So, you may know that we have two “mature” cats (I hate to say elderly), Joe and Halloween. Joe and Halloween were littermates and we brought them home from Dean’s brother’s farm in 1996. I keep saying that these are the last cats we’ll have because even though cats are not hard to take care of — they do take some effort. Plus I can never have flowers in the house because the cats think flowers are a yummy treat.
Sometime, late last spring, Clare called Dean to ask if we could cat-sit her roommate’s cat, Annabelle. Dean referred her to me. I wanted to say yes, but Dean cautioned me to word it more like, “we’ll be the last resort”, which I did. Clare and her roommate interpreted it as “yes” and they went on with their last few weeks at college, confident that the problem of Annabelle’s summer residence was solved. (Clare’s roommate is spending the summer in New Orleans and her mother is renting her room to a woman who, apparently, is allergic to cats).
Secretly I was excited that we’d be cat-sitting. Annabell is a calico and I’m partial to calicoes. I was worried about how we’d deal with the food and litter box issues, but figured if they didn’t get along at all Annabelle would be the “attic cat”.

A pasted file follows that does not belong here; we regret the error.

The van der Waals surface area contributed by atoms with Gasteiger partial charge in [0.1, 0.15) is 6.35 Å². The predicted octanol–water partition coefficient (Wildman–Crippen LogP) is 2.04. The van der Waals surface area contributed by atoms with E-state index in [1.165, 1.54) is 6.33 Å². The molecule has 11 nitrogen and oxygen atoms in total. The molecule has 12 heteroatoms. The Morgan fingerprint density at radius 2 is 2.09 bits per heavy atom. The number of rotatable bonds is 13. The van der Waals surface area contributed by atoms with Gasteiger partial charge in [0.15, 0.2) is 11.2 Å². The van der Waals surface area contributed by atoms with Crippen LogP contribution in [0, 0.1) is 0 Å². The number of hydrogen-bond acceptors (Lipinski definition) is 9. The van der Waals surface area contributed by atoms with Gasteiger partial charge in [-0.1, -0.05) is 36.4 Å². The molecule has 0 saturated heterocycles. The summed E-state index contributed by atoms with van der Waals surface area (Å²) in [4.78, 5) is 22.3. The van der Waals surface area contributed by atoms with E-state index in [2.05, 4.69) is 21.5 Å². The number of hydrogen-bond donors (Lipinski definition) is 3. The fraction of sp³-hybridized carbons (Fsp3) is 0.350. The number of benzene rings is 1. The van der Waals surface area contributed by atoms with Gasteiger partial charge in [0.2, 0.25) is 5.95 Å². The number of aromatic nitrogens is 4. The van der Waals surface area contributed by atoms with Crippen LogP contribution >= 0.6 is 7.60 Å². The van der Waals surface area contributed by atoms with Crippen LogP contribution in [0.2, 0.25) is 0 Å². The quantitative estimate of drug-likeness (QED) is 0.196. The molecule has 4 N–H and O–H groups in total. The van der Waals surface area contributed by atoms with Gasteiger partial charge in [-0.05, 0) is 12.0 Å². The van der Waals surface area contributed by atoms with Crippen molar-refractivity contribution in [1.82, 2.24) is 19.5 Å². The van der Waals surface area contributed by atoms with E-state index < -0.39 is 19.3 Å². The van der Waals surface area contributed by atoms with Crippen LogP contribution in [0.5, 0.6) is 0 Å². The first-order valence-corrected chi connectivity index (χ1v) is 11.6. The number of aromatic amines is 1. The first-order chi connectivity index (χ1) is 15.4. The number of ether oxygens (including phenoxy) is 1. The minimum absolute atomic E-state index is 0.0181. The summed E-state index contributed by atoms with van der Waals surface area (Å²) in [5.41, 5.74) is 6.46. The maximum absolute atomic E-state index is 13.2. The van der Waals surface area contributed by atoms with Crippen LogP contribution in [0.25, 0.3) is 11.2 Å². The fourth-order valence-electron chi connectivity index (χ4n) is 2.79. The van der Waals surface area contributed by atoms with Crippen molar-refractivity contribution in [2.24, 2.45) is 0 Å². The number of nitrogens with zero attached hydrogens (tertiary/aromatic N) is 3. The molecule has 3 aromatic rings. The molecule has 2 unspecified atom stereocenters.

Well, Joe, Halloween and Annabelle don’t love each other. Joe and Halloween are curious and might actually like Annabelle, but Annabelle doesn’t like Joe and Halloween at all. Annabelle can be in the same room as Joe and Halloween are without hissing, but if they come within 2 feet of her she hisses and swipes at them. I think this has made them a little sad.
We’ve nicknamed her “the little bitch”. She’s very cute. And very cuddly if it is on her terms. And she’s very tidy. In fact, since she started using the communal litter boxes (we now have 3 in the basement and 1 in the attic) she covers up the other cats’ messes (they never did learn to cover their poop).
I’ve tried to not become attached to her because she’ll most likely be gone come September — but that is really hard to do. I think that our own cats are getting a good deal — we’re overcompensating on the cuddles they get because of the guilt we feel for giving Annabelle cuddles. (Ok, I’ll stop now — I’b beginning to scare myself)
I think I’d make a terrible foster mother. I’d want to keep all the kids.